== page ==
Though citizen scientists may have recorded males mating with deceased females for hours, Van Dam said there isn’t empirical evidence to suggest males are “any more ‘stupid’ than the females” — or, that they would exhibit that behavior on the regular considering the biological effects of mating.

In the biological world, there are costs to mating. For example, some species belonging to a New Guinean family of marsupials collapse and die after intercourse. For female octopuses, laying a clutch of eggs will be her final act.

In short, reproduction involves allocating energy and resources through courtship, mating, fertilization, egg production and laying, birthing, and more.

Van Dam referenced a 2013 peer-reviewed research article titled, “Extreme Costs of Mating for Male Two-Spot Ladybird Beetles,” which described the mating and sexual selection of male, two-spot ladybug beetles. Mating, the researchers found, is a costly endeavor for two-spot male ladybugs; A single mating session can reduce a male’s life by more than half (53%) — the highest of any species, at least at the time of the study.

In other words, at least in the case of two-spot ladybugs, fruitless mating between living males and dead females wouldn’t make evolutionary sense. 

Contrarily, researchers in 2023 investigated the “necrophilic behavior” in males of the Harmonia axyridis species, a ladybug native to Asia. (The U.S. considers it an invasive species.)

The researchers found male ladybugs preferred to mate with living females; however, the males would, from time to time, attempt to mate with seven or 14-day-old female carcasses.

But, as the study noted, the experiment was conducted “under laboratory conditions” and such occurrences of males trying to mate with carcasses “should be evaluated in a future study.”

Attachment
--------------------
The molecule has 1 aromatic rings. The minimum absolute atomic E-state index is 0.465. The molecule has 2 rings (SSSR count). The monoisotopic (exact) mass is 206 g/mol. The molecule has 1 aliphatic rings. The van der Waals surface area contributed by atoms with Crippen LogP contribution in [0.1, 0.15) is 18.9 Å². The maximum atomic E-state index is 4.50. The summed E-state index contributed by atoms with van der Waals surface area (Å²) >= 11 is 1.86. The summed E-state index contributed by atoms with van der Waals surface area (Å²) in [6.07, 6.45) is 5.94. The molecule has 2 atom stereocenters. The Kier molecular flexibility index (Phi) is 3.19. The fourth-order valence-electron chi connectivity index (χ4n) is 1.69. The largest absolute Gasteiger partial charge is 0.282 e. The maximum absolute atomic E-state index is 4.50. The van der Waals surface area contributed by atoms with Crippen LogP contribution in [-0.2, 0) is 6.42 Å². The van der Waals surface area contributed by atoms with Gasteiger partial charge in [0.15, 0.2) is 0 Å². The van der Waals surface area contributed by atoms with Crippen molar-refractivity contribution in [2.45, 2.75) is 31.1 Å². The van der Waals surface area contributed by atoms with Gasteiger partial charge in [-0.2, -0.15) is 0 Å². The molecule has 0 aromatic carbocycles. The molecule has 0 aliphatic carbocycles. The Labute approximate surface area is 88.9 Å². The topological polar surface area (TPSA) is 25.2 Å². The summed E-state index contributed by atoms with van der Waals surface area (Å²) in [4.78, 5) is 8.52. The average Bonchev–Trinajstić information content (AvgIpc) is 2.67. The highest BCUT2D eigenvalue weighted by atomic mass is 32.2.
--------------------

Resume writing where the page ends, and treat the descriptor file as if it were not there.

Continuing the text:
And though researchers observed male ladybugs trying to mate with dead females, the study was not designed to distinguish whether they were able to, uhm, complete their mating attempt. That completion would “confirm an extremely high physiological costs of such behavior,” the study said.




alertLeaveV8. “🦯🐞 – al Male Ladybugs Can Spend Hours Mating with a Dead Female before They Realize Something’s Off.” America’s Best Pics and Videos, Accessed 29 June 2024.

Alexander, Christine. Professor Mike Majerus [1954-2009]. 23 Aug. 2013,

#author.fullName}. “Spot the Ladybird.” New Scientist, Accessed 29 June 2024.

Cost of Reproduction – an Overview | ScienceDirect Topics. Accessed 29 June 2024.

European Ladybird Home Page | European Ladybirds. Accessed 29 June 2024.

Harmonia Axyridis. Accessed 29 June 2024.

Ladybug | San Diego Zoo Animals & Plants. Accessed 29 June 2024.

Parking, Directions &. and (415) 379-8000. IBSS | California Academy of Sciences. Accessed 29 June 2024.

Perry, Jennifer C., and Crystal T. Tse. “Extreme Costs of Mating for Male Two-Spot Ladybird Beetles.” PLOS ONE, vol. 8, no. 12, Dec. 2013, p. e81934. PLoS Journals,

Řeřicha, Michal, et al. “Mating with Dead Conspecifics in an Invasive Ladybird Is Affected by Male Sexual Fasting and Time since the Female’s Death.” Frontiers in Ecology and Evolution, vol. 11, Oct. 2023. Frontiers,

What Causes the Octopus Death Spiral? New Study Points to Changes in Cholesterol Production | University of Chicago News. 17 May 2022,